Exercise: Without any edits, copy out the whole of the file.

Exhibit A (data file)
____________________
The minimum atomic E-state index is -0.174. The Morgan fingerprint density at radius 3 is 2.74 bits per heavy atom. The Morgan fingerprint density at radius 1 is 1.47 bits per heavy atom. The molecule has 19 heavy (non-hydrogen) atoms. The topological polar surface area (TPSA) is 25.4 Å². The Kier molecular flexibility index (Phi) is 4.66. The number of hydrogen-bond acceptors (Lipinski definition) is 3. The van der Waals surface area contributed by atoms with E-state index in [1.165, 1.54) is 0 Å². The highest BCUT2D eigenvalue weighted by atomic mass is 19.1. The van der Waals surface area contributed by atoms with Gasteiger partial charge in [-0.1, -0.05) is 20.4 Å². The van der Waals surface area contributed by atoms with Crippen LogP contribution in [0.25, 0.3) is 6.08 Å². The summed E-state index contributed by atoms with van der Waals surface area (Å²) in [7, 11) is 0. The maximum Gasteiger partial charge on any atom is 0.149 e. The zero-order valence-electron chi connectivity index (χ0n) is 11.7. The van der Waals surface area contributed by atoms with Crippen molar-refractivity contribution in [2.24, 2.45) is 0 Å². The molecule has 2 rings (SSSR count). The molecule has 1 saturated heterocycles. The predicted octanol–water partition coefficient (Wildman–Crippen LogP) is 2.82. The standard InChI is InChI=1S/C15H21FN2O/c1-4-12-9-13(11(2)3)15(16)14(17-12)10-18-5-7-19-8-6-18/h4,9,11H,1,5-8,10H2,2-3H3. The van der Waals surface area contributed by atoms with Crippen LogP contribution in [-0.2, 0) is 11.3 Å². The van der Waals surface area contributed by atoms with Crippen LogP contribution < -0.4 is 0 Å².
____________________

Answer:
The minimum atomic E-state index is -0.174. The Morgan fingerprint density at radius 3 is 2.74 bits per heavy atom. The Morgan fingerprint density at radius 1 is 1.47 bits per heavy atom. The molecule has 19 heavy (non-hydrogen) atoms. The topological polar surface area (TPSA) is 25.4 Å². The Kier molecular flexibility index (Phi) is 4.66. The number of hydrogen-bond acceptors (Lipinski definition) is 3. The van der Waals surface area contributed by atoms with E-state index in [1.165, 1.54) is 0 Å². The highest BCUT2D eigenvalue weighted by atomic mass is 19.1. The van der Waals surface area contributed by atoms with Gasteiger partial charge in [-0.1, -0.05) is 20.4 Å². The van der Waals surface area contributed by atoms with Crippen LogP contribution in [0.25, 0.3) is 6.08 Å². The summed E-state index contributed by atoms with van der Waals surface area (Å²) in [7, 11) is 0. The maximum Gasteiger partial charge on any atom is 0.149 e. The zero-order valence-electron chi connectivity index (χ0n) is 11.7. The van der Waals surface area contributed by atoms with Crippen molar-refractivity contribution in [2.24, 2.45) is 0 Å². The molecule has 2 rings (SSSR count). The molecule has 1 saturated heterocycles. The predicted octanol–water partition coefficient (Wildman–Crippen LogP) is 2.82. The standard InChI is InChI=1S/C15H21FN2O/c1-4-12-9-13(11(2)3)15(16)14(17-12)10-18-5-7-19-8-6-18/h4,9,11H,1,5-8,10H2,2-3H3. The van der Waals surface area contributed by atoms with Crippen LogP contribution in [-0.2, 0) is 11.3 Å². The van der Waals surface area contributed by atoms with Crippen LogP contribution < -0.4 is 0 Å².